The judges suggested the building's largest room might prove particularly suitable for "big groups of... stubborn working-class men who find it hard to talk about or even admit to their problem".

Another centre built in west London by the charity, which offers support to people with cancer as well as their families and friends, won the Riba Stirling Prize in 2009.

NEO Bankside, SE1 by Rogers Stirk Harbour and Partners

Image copyright Edward Sumner

Built for £132m, the NEO Bankside development is "a group of exquisite towers" behind the Tate Modern gallery in London that is, according to this year's judges, "a well-mannered example of a structurally expressive architecture".

Praising its "intricate weaving of public and private space", the judges said the un-gated luxury development offers "seductive.... high-quality housing you would be unlikely to see elsewhere in the world".

"Overall the scheme has a scale and a richness that is appropriate... to this important part of London," the panel continued.

University of Greenwich Stockwell Street Building, SE10 by Heneghan Peng architects

Image copyright Hufton + Crow

Built for the University of Greenwich, the shortlisted building houses the institution's main library as well as its architecture, landscape and arts departments.

The Stirling judges praised the £38.9m development's "frisky gravitas", its "remarkable" acoustics and windows that had been "carefully considered to take advantage of key views, vistas and reflections".

The end result, they concluded, was "a very public university building... that will inspire future generations of architects" as well as "a startling building to put in [a] Unesco World Heritage Site".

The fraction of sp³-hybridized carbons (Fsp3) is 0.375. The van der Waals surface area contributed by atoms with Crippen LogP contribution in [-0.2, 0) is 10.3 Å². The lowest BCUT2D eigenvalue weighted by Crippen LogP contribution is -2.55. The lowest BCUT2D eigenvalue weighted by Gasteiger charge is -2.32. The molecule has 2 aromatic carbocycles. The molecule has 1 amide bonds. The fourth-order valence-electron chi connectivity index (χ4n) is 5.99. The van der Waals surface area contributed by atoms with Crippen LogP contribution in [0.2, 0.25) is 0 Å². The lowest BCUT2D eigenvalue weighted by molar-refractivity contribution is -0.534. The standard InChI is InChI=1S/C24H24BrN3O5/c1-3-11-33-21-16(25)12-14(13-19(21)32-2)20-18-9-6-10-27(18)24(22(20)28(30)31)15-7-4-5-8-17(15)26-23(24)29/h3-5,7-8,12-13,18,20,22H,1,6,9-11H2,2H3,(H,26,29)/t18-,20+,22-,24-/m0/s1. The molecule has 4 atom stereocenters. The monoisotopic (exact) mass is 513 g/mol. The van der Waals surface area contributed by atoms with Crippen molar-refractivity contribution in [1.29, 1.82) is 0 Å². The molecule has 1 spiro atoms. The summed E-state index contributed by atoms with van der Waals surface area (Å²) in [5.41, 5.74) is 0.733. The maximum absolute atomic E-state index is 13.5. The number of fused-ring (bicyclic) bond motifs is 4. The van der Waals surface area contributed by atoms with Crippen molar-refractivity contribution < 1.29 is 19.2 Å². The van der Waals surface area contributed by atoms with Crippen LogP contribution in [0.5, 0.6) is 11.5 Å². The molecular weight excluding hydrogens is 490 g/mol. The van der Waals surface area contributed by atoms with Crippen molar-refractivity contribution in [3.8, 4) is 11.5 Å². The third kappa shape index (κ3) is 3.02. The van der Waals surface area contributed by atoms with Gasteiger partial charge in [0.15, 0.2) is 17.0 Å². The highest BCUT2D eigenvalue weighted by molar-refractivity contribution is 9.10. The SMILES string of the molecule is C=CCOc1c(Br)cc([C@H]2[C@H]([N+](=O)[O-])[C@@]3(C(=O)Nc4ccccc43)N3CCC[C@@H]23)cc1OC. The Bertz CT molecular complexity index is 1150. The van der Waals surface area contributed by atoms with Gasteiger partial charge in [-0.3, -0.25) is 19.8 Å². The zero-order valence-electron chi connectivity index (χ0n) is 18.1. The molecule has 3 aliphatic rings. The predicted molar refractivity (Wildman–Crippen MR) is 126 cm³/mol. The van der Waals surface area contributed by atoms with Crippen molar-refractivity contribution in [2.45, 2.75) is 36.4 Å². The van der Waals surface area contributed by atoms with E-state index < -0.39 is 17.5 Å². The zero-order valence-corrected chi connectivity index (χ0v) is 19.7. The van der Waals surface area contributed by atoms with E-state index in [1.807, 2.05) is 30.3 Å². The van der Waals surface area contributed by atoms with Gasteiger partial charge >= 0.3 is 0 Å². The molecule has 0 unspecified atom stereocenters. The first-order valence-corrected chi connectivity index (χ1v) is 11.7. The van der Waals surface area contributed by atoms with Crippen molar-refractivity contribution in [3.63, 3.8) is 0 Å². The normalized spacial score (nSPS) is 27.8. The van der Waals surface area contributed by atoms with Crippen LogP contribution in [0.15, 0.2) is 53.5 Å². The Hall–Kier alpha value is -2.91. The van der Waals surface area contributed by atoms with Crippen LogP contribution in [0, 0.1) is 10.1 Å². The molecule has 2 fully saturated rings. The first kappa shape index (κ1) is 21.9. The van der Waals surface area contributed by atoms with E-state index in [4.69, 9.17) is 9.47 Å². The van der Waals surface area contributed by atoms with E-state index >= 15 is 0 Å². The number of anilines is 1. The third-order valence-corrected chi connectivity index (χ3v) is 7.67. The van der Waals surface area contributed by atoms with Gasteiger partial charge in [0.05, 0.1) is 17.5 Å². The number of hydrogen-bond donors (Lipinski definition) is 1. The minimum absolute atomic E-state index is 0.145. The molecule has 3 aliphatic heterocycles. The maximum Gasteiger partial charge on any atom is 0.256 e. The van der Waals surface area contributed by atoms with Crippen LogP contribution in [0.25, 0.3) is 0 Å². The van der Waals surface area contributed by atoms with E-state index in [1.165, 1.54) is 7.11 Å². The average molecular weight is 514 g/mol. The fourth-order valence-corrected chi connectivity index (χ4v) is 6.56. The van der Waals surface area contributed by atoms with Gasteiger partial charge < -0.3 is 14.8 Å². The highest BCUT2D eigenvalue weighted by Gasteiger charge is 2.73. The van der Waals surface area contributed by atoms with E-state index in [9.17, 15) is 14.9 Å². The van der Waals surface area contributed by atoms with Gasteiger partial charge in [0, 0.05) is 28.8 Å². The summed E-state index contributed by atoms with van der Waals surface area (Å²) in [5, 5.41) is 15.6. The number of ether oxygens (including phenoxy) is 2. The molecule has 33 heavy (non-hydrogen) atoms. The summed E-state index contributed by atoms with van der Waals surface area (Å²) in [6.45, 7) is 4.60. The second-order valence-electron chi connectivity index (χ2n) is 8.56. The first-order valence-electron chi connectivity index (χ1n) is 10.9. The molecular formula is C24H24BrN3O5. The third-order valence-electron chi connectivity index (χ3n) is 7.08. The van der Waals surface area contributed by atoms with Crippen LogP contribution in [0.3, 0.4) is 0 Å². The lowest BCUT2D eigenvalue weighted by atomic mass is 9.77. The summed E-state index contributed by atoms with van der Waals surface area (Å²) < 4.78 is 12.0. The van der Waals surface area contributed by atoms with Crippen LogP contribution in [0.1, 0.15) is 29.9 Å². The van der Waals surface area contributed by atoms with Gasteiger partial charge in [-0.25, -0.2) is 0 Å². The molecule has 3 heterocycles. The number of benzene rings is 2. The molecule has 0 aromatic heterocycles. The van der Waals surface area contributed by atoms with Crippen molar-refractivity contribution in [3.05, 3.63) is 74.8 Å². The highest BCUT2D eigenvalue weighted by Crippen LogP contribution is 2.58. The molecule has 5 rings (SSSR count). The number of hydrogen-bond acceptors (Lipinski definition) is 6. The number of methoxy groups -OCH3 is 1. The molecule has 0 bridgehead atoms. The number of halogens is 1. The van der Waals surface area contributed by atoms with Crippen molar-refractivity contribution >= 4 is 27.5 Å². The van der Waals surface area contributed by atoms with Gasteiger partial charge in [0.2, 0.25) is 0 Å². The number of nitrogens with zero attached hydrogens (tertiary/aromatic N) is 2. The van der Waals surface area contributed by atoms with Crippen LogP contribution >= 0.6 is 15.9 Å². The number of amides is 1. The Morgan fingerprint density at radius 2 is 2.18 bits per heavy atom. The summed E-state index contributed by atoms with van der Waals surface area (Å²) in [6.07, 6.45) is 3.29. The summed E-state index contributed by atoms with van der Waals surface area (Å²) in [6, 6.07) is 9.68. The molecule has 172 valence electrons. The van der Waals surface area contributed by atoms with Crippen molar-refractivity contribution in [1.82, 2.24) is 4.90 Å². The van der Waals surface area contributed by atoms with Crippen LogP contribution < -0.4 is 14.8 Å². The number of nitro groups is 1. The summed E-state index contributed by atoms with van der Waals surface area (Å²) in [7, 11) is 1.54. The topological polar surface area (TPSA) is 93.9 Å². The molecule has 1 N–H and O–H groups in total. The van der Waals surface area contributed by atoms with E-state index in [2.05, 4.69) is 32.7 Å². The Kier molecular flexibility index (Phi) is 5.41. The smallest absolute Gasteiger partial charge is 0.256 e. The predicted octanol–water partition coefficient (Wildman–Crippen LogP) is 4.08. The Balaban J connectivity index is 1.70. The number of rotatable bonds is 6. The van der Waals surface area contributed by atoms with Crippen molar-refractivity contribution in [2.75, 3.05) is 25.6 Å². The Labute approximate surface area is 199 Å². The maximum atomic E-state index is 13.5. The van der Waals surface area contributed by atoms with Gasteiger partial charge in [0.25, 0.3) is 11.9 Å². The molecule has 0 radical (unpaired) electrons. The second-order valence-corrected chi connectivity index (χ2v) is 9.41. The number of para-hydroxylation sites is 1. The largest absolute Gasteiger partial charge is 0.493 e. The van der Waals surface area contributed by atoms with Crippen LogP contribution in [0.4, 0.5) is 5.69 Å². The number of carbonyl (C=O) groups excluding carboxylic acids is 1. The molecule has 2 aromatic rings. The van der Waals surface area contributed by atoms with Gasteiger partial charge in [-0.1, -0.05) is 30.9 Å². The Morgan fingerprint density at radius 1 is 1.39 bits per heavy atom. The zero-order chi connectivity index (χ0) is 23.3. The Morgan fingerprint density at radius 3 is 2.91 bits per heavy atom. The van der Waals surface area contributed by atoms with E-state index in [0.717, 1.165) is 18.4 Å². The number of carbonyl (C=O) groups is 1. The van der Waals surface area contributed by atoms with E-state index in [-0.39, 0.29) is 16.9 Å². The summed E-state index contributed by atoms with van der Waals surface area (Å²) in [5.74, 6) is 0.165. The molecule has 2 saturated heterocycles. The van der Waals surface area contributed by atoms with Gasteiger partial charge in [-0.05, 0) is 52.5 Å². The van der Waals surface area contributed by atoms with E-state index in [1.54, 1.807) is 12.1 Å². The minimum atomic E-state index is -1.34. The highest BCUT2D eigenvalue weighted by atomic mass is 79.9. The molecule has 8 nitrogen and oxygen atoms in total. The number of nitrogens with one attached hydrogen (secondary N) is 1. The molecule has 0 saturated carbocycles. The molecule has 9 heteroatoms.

The Whitworth, Manchester by MUMA

Image copyright Alan Williams

The Whitworth, part of the University of Manchester, underwent the largest physical transformation in its 125-year history in 2014 with a project that doubled the gallery's size and connected the building with its surrounding park.

According to the judges, "the new architecture emerges quite seamlessly as an integral yet individualistic part of the whole assembly."

Two weeks ago, the Whitworth was named Museum of the Year, with judges saying the redeveloped institution had "cemented its place at the centre of the cultural national stage".


Analysis: Will Gompertz - Arts editor

The six shortlisted designs all adhere to the modernist mantra that form must follow function. There's no room for baroque flamboyance or arts and crafts individualism. From the Burntwood School in south London to the Maggie's Cancer Care centre in Lanarkshire - clean lines, geometric forms, and plate glass are the order of the day. No fuss, no nonsense.

The steel braces that form the external diagonal grids on a group of luxury housing blocks situated near Tate Modern are about as flamboyant as any of the designs get. Restrained elegance abounds. A new university building in Greenwich and a social housing development in east London - clad in stone and brick respectively - both feature sober facades punctuated by recessed windows.

Perhaps the most striking design is the glass and brick extension to the Whitworth gallery in Manchester, which has transformed an institutional-looking building into a modern, bright visitor attraction. It'd get my vote.


More on the Stirling Prize

  • Awarded by Royal Institute of British Architects
  • Architects must be Riba members to be in the running, and the building anywhere in the EU
  • Working in partnership with Riba, BBC News will run a series of videos on the shortlisted buildings later this year
  • Find out more about the BBC's coverage of the 2014 Stirling Prize